Accuracy of Cuff-Measured Blood Pressure: Systematic Reviews and Meta-Analyses

Dean S. Picone, Martin G. Schultz, Petr Otahal, Svend Aakhus, Ahmed M. Al-Jumaily, J. Andrew Black, Willem J. Bos, John B. Chambers, Chen Huan Chen, Hao Min Cheng, Antoine Cremer, Justin E. Davies, Nathan Dwyer, Brian A. Gould, Alun D. Hughes, Peter S. Lacy, Esben Laugesen, Fuyou Liang, Roman Melamed, Sandy MueckeNobuyuki Ohte, Sho Okada, Stefano Omboni, Christian Ott, Xiaoqing Peng, Telmo Pereira, Giacomo Pucci, Ronak Rajani, Philip Roberts-Thomson, Niklas B. Rossen, Daisuke Sueta, Manish D. Sinha, Roland Erich Schmieder, Harold Smulyan, Velandai K. Srikanth, Ralph A H Stewart, George A Stouffer III, Kenji Takazawa, Jiguang Wang, Berend E. Westerhof, Franz Weber, Thomas Weber, Bryan Williams, Hirotsugu Yamada, Eiichiro Yamamoto, James E Sharman

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Background Hypertension (HTN) is the single greatest cardiovascular risk factor worldwide. HTN management is usually guided by brachial cuff blood pressure (BP), but questions have been raised regarding accuracy. Objectives This comprehensive analysis determined the accuracy of cuff BP and the consequent effect on BP classification compared with intra-arterial BP reference standards. Methods Three individual participant data meta-analyses were conducted among studies (from the 1950s to 2016) that measured intra-arterial aortic BP, intra-arterial brachial BP, and cuff BP. Results A total of 74 studies with 3,073 participants were included. Intra-arterial brachial systolic blood pressure (SBP) was higher than aortic values (8.0 mm Hg; 95% confidence interval [CI]: 5.9 to 10.1 mm Hg; p < 0.0001) and intra-arterial brachial diastolic BP was lower than aortic values (−1.0 mm Hg; 95% CI: −2.0 to −0.1 mm Hg; p = 0.038). Cuff BP underestimated intra-arterial brachial SBP (−5.7 mm Hg; 95% CI: −8.0 to −3.5 mm Hg; p < 0.0001) but overestimated intra-arterial diastolic BP (5.5 mm Hg; 95% CI: 3.5 to 7.5 mm Hg; p < 0.0001). Cuff and intra-arterial aortic SBP showed a small mean difference (0.3 mm Hg; 95% CI: −1.5 to 2.1 mm Hg; p = 0.77) but poor agreement (mean absolute difference 8.0 mm Hg; 95% CI: 7.1 to 8.9 mm Hg). Concordance between BP classification using the Seventh Report of the Joint National Committee on Prevention, Detection, Evaluation, and Treatment of High Blood Pressure cuff BP (normal, pre-HTN, and HTN stages 1 and 2) compared with intra-arterial brachial BP was 60%, 50%, 53%, and 80%, and using intra-arterial aortic BP was 79%, 57%, 52%, and 76%, respectively. Using revised intra-arterial thresholds based on cuff BP percentile rank, concordance between BP classification using cuff BP compared with intra-arterial brachial BP was 71%, 66%, 52%, and 76%, and using intra-arterial aortic BP was 74%, 61%, 56%, and 65%, respectively. Conclusions Cuff BP has variable accuracy for measuring either brachial or aortic intra-arterial BP, and this adversely influences correct BP classification. These findings indicate that stronger accuracy standards for BP devices may improve cardiovascular risk management.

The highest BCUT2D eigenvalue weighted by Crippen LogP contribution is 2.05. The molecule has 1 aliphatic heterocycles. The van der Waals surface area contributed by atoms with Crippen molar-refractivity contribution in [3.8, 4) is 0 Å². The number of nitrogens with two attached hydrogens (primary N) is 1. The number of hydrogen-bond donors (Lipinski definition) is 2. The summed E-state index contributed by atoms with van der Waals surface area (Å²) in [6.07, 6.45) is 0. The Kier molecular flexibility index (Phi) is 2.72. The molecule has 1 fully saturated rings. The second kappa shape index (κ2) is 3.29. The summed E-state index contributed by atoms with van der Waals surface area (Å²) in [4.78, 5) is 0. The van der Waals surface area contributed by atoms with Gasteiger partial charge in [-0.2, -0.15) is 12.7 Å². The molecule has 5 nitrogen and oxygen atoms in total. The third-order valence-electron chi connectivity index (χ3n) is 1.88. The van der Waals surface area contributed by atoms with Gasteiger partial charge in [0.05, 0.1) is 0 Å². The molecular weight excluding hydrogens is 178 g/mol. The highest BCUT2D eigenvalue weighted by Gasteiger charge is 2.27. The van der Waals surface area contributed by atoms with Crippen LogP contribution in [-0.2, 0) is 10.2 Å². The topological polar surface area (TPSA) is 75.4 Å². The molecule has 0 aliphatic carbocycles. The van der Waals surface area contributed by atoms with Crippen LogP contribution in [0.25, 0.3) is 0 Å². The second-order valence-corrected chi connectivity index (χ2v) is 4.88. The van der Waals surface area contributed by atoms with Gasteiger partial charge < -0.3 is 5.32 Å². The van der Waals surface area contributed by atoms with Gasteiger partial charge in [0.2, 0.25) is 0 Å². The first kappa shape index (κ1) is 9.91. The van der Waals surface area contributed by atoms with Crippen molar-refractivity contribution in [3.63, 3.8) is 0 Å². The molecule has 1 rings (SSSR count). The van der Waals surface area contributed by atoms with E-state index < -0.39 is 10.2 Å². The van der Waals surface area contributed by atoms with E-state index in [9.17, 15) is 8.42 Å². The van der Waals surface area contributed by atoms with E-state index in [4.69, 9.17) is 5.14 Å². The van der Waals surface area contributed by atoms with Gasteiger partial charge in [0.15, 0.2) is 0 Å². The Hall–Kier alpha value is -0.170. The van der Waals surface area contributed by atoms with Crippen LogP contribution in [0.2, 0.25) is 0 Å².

Original languageEnglish
Pages (from-to)572-586
Number of pages15
JournalJournal of the American College of Cardiology
Issue number5
Publication statusPublished - 1 Aug 2017


  • blood pressure determination
  • hemodynamics
  • sphygmomanometers

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